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“Spiritual Experiences”

Growing up, I didn’t talk about “spiritual experiences” with my family or my friends. We talked about things like: where do jokes come from, how many times can you say “ha” in a row before you actually start laughing, what is the long form of the name “Biff,” would it be worse to have to drive to school every day in the world’s ugliest, rusted out, most beat-up pick-up truck or in the world’s biggest, shiniest Hummer. 

My unwillingness to write about spiritual experiences without imaginary air quotes is silly. I am embarrassed because it’s important to me, and I don’t want to sound silly when I talk about it. It’s like when my little sister Sonia used to practice a dance she made up in front of us. “You can smile,” she said, “but you can’t laugh.”

I had a spiritual experience the other day. I was biking home from work on the I-90 bridge. It was the perfect storm: first of all, biking to work is an empowering experience. A couple of mornings a week, I braid my hair, strap on my messenger bag, and haul ass over Mercer Island to Bellevue. There’s a beautiful bike path over the island, and biking up its hills sometimes feels like I’m on a treadmill in a pool of molasses. It’s a serious workout. At work, I take off my sweat-soaked t-shirt and shorts and put on a dress. I flip my hair extra hard those mornings.

But biking home from work is really where it’s at, because not only am I done working and on my way to an excellent and gigantic meal, I don’t have a clock to beat. I leave my watch in my bag and I cruise over the molasses hills (that’s a lie–I pump my legs very slowly and methodically up over each one, and when I get to the top, I exhale so damn hard I think I scare the pedestrians). Biking home from work, I’m usually a little punchy and tired, but also exhilarated. Maybe it’s the runner’s high I so rarely experience while running; I feel like a queen. I think, “World, eat my dust.” (I should tell you that I get passed by 100% of other bikers.)

Regardless, this was the mood I was in while on the I-90 bridge the other night. It was a key ingredient to my spiritual experience; I was primed to feel good about something, because I felt so good about myself.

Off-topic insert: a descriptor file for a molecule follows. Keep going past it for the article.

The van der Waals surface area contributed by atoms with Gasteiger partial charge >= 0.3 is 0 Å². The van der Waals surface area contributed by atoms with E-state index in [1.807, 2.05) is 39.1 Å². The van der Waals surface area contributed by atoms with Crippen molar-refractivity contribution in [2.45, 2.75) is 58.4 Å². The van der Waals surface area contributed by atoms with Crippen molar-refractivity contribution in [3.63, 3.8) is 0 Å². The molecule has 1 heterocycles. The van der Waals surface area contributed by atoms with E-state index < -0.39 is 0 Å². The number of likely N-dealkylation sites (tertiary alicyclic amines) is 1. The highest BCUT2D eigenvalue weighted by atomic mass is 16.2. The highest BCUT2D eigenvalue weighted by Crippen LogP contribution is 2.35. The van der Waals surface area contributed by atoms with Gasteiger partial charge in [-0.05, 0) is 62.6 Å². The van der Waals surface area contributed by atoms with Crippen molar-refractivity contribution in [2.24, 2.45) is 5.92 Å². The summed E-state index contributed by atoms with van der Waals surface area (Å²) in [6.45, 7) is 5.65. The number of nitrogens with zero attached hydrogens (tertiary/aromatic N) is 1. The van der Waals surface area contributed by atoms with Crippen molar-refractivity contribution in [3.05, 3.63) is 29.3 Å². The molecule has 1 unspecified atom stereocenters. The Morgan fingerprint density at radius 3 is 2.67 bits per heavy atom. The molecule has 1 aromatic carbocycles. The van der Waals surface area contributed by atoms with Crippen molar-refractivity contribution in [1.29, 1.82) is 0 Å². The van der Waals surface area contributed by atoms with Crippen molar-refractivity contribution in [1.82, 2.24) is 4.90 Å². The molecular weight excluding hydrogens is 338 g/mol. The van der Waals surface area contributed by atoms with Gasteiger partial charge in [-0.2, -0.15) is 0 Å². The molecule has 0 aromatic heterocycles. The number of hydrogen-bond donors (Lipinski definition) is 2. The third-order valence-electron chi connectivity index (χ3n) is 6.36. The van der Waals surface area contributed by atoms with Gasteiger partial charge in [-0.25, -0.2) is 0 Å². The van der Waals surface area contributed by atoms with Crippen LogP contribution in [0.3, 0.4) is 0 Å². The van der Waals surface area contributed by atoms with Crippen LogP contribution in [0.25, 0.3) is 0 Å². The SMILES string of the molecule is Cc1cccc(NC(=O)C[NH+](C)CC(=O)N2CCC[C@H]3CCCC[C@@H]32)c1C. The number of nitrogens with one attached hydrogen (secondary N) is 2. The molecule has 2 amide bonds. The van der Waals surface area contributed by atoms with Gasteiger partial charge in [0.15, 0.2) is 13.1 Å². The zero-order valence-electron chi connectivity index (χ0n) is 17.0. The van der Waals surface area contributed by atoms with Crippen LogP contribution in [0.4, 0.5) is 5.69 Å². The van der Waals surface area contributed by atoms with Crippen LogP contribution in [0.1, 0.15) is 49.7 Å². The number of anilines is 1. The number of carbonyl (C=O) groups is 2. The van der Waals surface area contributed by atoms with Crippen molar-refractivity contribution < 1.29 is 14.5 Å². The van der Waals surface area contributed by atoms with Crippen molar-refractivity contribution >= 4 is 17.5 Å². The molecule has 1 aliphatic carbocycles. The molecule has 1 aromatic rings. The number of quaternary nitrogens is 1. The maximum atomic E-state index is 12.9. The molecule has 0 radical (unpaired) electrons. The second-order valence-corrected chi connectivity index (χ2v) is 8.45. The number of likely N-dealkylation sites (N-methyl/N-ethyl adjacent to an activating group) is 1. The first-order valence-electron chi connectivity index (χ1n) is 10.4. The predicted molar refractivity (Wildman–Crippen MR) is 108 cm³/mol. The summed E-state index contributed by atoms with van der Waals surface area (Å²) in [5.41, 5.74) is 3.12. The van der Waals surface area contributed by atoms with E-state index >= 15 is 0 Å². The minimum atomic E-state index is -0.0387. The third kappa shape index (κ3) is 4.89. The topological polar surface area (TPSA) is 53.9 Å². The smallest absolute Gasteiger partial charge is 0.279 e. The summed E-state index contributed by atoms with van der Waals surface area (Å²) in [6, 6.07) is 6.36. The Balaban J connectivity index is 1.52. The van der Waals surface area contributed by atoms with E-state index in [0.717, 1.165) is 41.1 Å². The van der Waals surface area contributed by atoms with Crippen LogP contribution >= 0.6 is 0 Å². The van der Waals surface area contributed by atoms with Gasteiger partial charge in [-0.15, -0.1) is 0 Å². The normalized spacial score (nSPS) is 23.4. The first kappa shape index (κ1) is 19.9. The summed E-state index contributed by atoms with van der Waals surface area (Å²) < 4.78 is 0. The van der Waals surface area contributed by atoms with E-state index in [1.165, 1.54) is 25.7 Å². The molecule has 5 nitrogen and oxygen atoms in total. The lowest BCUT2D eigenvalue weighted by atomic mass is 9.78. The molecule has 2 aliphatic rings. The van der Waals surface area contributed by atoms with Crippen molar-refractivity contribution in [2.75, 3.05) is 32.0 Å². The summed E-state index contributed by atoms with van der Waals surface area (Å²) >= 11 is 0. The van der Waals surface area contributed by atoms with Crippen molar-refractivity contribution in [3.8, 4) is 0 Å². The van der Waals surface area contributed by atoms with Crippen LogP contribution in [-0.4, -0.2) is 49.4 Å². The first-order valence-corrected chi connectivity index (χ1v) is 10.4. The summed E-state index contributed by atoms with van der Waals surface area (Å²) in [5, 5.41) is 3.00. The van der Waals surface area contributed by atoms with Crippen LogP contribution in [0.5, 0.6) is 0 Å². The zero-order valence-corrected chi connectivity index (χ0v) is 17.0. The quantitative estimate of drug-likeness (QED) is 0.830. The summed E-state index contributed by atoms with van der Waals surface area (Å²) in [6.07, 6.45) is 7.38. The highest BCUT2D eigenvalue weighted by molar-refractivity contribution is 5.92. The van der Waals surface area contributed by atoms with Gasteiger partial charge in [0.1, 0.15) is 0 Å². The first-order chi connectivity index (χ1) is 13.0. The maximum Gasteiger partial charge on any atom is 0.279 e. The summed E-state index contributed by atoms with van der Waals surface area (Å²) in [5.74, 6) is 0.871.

The second ingredient was the bridge itself. The I-90 bridge is a floating bridge, meaning it rests on the water. When I bike across it, right around the middle, I am literally feet away from Lake Washington. Mount Rainier, the snow-topped behemoth, is over my left shoulder. Over my right is the smaller but no less snowy Mount Baker. And up ahead is a wall of beautiful old two-story houses in the neighborhoods of Leschi and Mount Baker, evergreen-filled Coleman Park, and the city’s skyscrapers.

It’s an amazing spot.

So that was part two. Part three was, I think, an oxygen deficit. I had just pumped my legs so hard up Mercer Island’s last hill that I was exhaling as if I had been drowned. I was forcing the air out the way my track teammates taught me in high school: WHOOOOOSH.

I thought to myself, What am I breathing out? It was a prime opportunity for some yoga-inspired meditation. I’m breathing out fear, I thought. I’m breathing out imbalance. I greatly fear imbalance while biking on the I-90 bridge. I’m breathing out judgment. I’m breathing out comparing myself with other people: with Andrew, with my friends, with my family. 

Then I thought, What am I inhaling? I tried a few different things. I’m inhaling joy, I thought. But joy? What’s joy? Joy’s what you get to feel when you do something great, when something wonderful happens to you. I’m inhaling happiness, I thought. Didn’t work; what’s happiness? I don’t think it’s just lying around waiting for me to breath in. I don’t think it works that way. I’m breathing in pride. Well, that was a little better. I like pride. But pride isn’t really objectively good. It’s not something you necessarily want to fill your lungs with. I’m breathing in God, I thought.

Ahh, that was better. I pumped my legs while the breeze blasted the sweat on my stomach and shoulders and breathed in again. The headache I’d had all afternoon at the base of my neck lessened for a few minutes. I saw the blue lake and the green trees and the cars whizzing by my protected path, and I breathed in again, still thinking, I’m breathing in God.